HomeEntertainmentWilliam Shatner Will Officially Become Oldest Person Ever to Go Into Space Next Week

William Shatner Will Officially Become Oldest Person Ever to Go Into Space Next Week

by Leanne Stahulak
(Photo by Axelle/Bauer-Griffin/FilmMagic)

William Shatner, AKA Captain Kirk himself, will face the final frontier later this month on a trip into outer space.

The 90-year-old “Star Trek” actor will board Jeff Bezos’ Blue Origin rocket, New Shepard NS-18, according to the TODAY Show. Just like his character on the show, Shatner will sit among the stars in a 15-minute ride around the solar system. This will be the second flight for Bezos’ Blue Origin crew, and it’s scheduled to launch at 9:30 a.m. EST on Tuesday, Oct. 12 in West Texas.

It’s a pretty big milestone for both William Shatner and the Blue Origin crew. At 90, he’ll be the oldest person to officially ever go into space.

“I’ve heard about space for a long time now. I’m taking the opportunity to see it for myself. What a miracle,” Shatner said in a statement.

Joining the “Star Trek” actor will be Audrey Powers and two crewmates, Chris Boshuizen and Glen de Vries. Powers works as the vice president of mission & flight operations for Blue Origin, and she can’t wait to go up into space.

“I’m so proud and humbled to fly on behalf of Team Blue, and I’m excited to continue writing Blue’s human spaceflight history,” she said in a statement.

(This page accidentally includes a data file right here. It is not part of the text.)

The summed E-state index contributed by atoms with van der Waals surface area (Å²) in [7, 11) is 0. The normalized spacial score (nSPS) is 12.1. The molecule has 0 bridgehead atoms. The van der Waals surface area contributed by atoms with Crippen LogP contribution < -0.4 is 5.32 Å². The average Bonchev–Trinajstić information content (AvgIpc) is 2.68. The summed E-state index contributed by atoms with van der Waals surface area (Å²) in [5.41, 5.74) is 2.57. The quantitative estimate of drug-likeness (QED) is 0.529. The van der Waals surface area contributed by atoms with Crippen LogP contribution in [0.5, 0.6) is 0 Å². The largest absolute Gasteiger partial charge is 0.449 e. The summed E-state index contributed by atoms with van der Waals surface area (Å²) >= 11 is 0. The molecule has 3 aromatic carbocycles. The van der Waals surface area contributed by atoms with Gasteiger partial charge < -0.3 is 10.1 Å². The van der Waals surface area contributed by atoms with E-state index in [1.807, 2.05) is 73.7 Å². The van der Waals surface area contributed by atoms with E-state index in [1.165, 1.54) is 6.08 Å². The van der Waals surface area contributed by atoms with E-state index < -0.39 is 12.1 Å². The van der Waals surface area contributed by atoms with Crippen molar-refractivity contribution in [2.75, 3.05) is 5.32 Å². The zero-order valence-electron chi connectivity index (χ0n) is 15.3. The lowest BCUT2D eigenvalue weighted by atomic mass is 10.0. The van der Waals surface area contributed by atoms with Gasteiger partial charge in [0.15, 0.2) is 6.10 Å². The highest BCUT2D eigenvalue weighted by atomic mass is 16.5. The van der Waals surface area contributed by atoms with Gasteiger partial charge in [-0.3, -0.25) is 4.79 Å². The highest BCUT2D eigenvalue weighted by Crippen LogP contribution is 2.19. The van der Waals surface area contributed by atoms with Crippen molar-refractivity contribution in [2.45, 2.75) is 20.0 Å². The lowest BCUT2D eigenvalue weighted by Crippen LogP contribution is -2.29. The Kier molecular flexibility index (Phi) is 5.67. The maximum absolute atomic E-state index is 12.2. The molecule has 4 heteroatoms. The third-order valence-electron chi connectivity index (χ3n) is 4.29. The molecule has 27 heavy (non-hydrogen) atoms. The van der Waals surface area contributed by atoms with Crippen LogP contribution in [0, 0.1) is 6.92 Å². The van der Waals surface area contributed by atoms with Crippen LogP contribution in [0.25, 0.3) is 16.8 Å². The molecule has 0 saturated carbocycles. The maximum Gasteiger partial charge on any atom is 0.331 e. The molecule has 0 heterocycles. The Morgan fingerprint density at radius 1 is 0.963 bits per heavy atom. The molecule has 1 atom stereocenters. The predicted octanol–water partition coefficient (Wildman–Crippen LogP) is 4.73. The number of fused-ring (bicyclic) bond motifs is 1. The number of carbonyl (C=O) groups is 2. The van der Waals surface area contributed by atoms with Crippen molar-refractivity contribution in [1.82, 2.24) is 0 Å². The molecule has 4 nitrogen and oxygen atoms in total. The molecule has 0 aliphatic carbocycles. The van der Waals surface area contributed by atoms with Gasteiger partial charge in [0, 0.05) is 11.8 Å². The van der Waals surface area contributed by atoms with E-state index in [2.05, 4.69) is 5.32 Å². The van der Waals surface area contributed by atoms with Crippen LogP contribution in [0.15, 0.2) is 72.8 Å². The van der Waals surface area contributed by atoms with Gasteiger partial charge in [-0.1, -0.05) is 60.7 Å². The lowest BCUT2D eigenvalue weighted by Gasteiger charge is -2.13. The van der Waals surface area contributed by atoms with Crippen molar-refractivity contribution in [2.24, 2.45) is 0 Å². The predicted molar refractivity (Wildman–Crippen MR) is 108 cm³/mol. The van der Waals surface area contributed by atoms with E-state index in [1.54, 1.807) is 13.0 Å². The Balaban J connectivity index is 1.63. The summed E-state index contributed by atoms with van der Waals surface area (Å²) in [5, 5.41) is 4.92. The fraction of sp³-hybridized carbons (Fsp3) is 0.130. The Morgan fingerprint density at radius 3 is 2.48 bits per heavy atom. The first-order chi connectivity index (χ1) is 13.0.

“I was part of the amazing effort we assembled for New Shepard’s Human Flight Certification Review, a years-long initiative completed in July 2021,” she continued. “As an engineer and lawyer with more than two decades of experience in the aerospace industry, I have great confidence in our New Shepard team and the vehicle we’ve developed.”

William Shatner Not the Only Older Person to Make the Trek into Space

While William Shatner will soon make history as the oldest space voyager, another elderly adult also made the trip.

Earlier in July, 82-year-old Wally Funk joined Bezos on Blue Origin’s first human flight. Funk almost made history decades ago, in the 1960s, when she joined the Mercury 13. This group of women was testing to become astronauts, but unfortunately, the program and training were canceled.

“I’ve done a lot of astronaut training through the world, Russia, America, and I could always beat the guys on what they were doing because I was always stronger, and I have always done everything on my own,” Funk told NBC News. Now, she finally got to see the universe for herself.

“I saw darkness. I thought I was going to see the world, but we weren’t quite high enough,” she said during a post-launch news conference in July. “And I felt great. I felt like I was just lying down, just lying down — and I was going into space.”

She ended by saying, “I loved it. I want to go again, fast!”